Editorial: Bad behavior is escalating

Irresponsible students and obnoxious behavior is plaguing MCHS, damaging its image and making school less enjoyable for everyone else


Kennedy Tetour

Students have spent the school year disrespecting the staff and property of MCHS by leaving huge messes and not picking up after themselves.

Editorial Board

The bell rings, students rush out of class, while walking up the stairs they see sticky liquid shining from the sunning glaring in. As they go up the stairs, they and the crowd avoid stepping in it. On the way to class they see paper and trash surrounding a garbage can rather than in the can. These sights are common throughout the student’s day and week. This school year, bad behavior from students has made life at MCHS a lot more difficult.

Throughout this semester students have been warned many times of the consequences of their bad behavior. Principal Jeff Prickett has sent out emails regarding the consequences, such as losing prom privileges, open campus, attendance at school social events, parking privileges, et cetera. Students littering, cutting classes, and being seemingly uncontrollable, will be punished and have more serious consequences in attempts to correct student behavior. 

One of the largest complaints this school year has been of overly obnoxious and unnecessarily loud students. Though this is a problem every single school year, for some unknown reason this year is worse. Students seem to be completely disregarding all respect for teachers and other adults of our community. This lack of respect is making it hard for some teachers to control their classrooms full of wild students, other teachers seem to not care at all that kids are blowing off their classes and interrupting other students’ time to focus. It has become hard to get work done in class when other kids are being loud and disrespectful towards both you and your teachers.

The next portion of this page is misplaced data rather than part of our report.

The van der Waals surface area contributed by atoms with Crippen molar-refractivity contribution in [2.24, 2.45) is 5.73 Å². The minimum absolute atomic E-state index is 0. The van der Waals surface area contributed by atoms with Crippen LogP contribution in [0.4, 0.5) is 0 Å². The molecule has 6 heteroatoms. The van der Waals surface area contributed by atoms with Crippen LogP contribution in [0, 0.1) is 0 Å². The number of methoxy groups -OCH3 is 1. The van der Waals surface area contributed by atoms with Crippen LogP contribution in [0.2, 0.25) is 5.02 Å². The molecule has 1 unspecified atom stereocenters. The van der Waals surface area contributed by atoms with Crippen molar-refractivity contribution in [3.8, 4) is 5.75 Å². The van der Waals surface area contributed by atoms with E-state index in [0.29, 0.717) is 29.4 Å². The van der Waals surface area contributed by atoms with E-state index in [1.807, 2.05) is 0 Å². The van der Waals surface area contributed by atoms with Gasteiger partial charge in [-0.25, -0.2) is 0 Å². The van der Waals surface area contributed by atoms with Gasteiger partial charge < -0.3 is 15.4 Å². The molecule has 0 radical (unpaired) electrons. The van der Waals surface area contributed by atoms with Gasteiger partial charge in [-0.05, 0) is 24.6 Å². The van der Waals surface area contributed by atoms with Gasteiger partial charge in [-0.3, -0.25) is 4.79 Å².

A common trend with students has been the amount of garbage and mess throughout the lunchroom and halls. Students seem to not want to clean up after themselves whether because of laziness or a want to disobey the school. As a result, posters had to be hung around the school featuring a picture of Dr. Prickett urging students to clean up after themselves. However, the small nudge for kids to be more responsible doesn’t seem to be working. As spilled food, drinks and wrappers litter the hallways, it becomes irritating and disgusting to walk through while giving the school a bad image.

Majority of these problems started happening after students and staff came back from e-Learning for two semesters. People are quick to blame this increase in bad behavior on COVID-19. Almost as though students have forgotten how to act properly within the school. The problem with this theory is that students couldn’t act poorly when online because of all the options teachers had to counteract said behavior. As well as many students having become more disruptive even in the years before COVID-19.

Before the next day of school, all of the students get another email from Prickett about the student’s recent misbehavior. On the next day, most of the students are still behaving the same way even with the added consequences. This behavior needs to stop — or be put to a stop.